How, when to integrate 2Gbps switches

Posted on March 01, 2002

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Q: I need to add switches to an existing multi-switch Fibre Channel fabric.
Should I stick with 1Gbps switches or mix in 2Gbps switches?

The theoretical answer to the question is yes: You should move forward with 2Gbps. Multi-switch fabrics are engineered with the notion that users will able to grow their storage area networks (SANs) over time and that they will be able to do so without ripping out entire fabrics as new switch models are introduced and old ones discontinued. In other words, new switch models are designed to co- exist with older models.

However, there are other things that you should consider before integrating any new switch technology into your existing fabric. Will the new switches interoperate flawlessly with your old switches? Will adding new switches unnecessarily complicate an otherwise simple fabric? Also, what are the cost benefits of integrating such technology? These are some of the questions you should ask.

Interoperability is a real concern with Fibre Channel switches. While the major fabric switch vendors have done a good job of ensuring compatibility among switches of different vintages, new models often mean new compatibility problems. Even with extensive quality assurance measures, unanticipated compatibility problems can arise.

My advice is to take compatibility guides seriously. First, make sure that your existing products are certified with 2Gbps, down to the firmware level. Second, be sure that your supplier supports hybrids of the switch models you wish to mix. If you purchased your switches from an OEM that private labels another manufacturer's switch, you need to make sure that your intended configuration is supported. Private labelers are often on different firmware revisions than the actual manufacturer and they may not have the support resources in place for anything other than simple fabrics.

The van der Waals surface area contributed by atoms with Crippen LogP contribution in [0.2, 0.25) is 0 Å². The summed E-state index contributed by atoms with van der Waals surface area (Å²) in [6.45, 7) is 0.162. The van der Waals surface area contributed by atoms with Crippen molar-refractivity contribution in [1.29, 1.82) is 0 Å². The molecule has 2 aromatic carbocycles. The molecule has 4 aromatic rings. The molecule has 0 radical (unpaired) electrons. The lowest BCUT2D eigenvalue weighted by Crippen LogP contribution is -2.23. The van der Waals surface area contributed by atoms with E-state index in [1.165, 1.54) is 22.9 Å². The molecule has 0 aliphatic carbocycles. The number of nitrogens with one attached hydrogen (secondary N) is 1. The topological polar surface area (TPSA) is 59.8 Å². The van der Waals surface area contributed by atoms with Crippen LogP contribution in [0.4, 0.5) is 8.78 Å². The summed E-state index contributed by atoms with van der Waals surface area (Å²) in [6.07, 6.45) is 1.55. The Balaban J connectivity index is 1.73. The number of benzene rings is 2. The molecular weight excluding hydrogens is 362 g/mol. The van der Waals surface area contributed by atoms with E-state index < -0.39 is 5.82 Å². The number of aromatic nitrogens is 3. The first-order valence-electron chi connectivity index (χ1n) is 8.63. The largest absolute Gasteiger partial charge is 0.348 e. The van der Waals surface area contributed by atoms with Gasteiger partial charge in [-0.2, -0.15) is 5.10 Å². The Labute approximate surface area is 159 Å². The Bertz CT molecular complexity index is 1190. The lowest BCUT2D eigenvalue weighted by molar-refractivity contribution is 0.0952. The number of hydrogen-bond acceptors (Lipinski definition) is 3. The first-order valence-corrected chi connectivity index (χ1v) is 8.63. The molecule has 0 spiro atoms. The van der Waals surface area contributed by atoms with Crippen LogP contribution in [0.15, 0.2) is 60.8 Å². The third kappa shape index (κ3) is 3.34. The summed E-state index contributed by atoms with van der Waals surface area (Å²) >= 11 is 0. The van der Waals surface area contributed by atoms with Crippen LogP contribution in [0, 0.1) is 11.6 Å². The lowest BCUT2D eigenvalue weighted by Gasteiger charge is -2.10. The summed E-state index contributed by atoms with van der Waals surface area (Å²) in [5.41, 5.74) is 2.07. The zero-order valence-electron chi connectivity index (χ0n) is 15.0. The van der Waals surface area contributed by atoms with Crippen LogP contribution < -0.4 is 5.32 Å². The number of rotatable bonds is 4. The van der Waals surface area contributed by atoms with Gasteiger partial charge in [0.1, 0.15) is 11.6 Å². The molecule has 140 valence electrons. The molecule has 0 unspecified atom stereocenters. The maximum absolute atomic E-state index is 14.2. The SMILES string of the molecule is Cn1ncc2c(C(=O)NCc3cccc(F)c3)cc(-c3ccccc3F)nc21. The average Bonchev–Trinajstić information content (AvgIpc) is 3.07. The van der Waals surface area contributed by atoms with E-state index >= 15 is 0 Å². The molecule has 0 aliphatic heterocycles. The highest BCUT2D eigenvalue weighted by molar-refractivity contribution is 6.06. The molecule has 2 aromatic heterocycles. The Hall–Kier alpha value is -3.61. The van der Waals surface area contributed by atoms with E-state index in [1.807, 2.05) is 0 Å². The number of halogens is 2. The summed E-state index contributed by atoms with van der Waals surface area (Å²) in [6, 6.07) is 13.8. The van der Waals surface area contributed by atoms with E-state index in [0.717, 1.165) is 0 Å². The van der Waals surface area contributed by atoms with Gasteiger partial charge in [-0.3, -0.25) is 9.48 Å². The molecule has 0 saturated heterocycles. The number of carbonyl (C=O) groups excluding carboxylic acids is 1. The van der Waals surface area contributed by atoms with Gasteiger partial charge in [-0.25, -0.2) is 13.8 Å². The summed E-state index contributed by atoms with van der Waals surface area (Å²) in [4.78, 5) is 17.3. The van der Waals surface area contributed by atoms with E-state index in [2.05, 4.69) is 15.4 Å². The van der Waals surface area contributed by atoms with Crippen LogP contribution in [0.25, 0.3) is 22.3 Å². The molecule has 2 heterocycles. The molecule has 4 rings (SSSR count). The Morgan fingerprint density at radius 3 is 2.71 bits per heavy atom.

As for complexity, newer switches should not add significant management challenges. The fabric should continue to operate as it always has. In fact, features unique to the 2Gbps switch may not even express themselves when intermixed with 1Gbps technologies. This is an important point: You may not be able to take advantage of new features or additional bandwidth when you mix 1Gbps and 2Gbps switch technologies.

Clearly, whether you see the benefits of 2Gbps technology will depend on the design and the position of the new switches within your fabric. When 2Gbps ports are connected to 1Gbps ports, they drop down to 1Gbps to ensure compatibility. Therefore, if you connect your 1Gbps host bus adapters (HBAs) and 1Gbps storage devices to a 2Gbps switch, you will see no performance benefit. Similarly, if you up-link a 2Gbps switch to a 1Gbps switch, the throughput of the inter-switch link (ISL) will only be 1Gbps.

A common mistake is to connect 2Gbps HBAs to a 2Gbps switch at the edge of the SAN. Unless you have 2Gbps connections all the way to the ports on the storage devices, you will see no performance improvement. Any 1Gbps port in the data path will drop the entire path to 1Gbps.

However, you can boost SAN performance with 2Gbps switches if:

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1. Your fabric is designed to fan out connectivity to storage devices equipped with 2Gbps ports. By installing a 2Gbps switch at the edge of the fabric where the storage device connects, you will be able to take advantage of the storage device's bandwidth.

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2. Your fabric is designed around a set of core switches. By moving 1Gbps switches from the core to the edge and inserting 2Gbps switches in the core, you could greatly improve total fabric throughput. This configuration allows you to realize tremendous benefits from 2Gbps switching, even if you only have 1Gbps hosts and storage devices. (Note: Most 2Gbps switches also feature ISL trunking, which allows even greater throughput between the switches in the core.)

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3. You are able to connect 2Gbps hosts and 2Gbps storage devices into the new switches. If you have 2Gbps storage devices and 2Gbps HBAs, you can achieve 2Gbps performance by connecting them all to the same 2Gbps switch or to multiple 2Gbps switches that are up-linked together.

In short, there is no right or wrong answer to the question of whether you should or shouldn't mix 1Gbps and 2Gbps switches. My advice is that if you do not anticipate significant SAN growth, play it safe and stick with 1Gbps. If you do anticipate growth, move to 2Gbps switches, but make sure the technology is certified with your existing hardware and software. You can probably benefit from 2Gbps today-but at the very least you will be investing in higher bandwidth for the future.


If you have a question you would like to ask one of our experts, please e-mail Heidi Biggar at heidib@pennwell.com.

Jacob Farmer is the CTO of Cambridge Computer Services, a storage technology integrator and training provider based in Boston, MA. His team is currently writing a book on SAN and NAS technologies to be published in the spring/summer of 2002.


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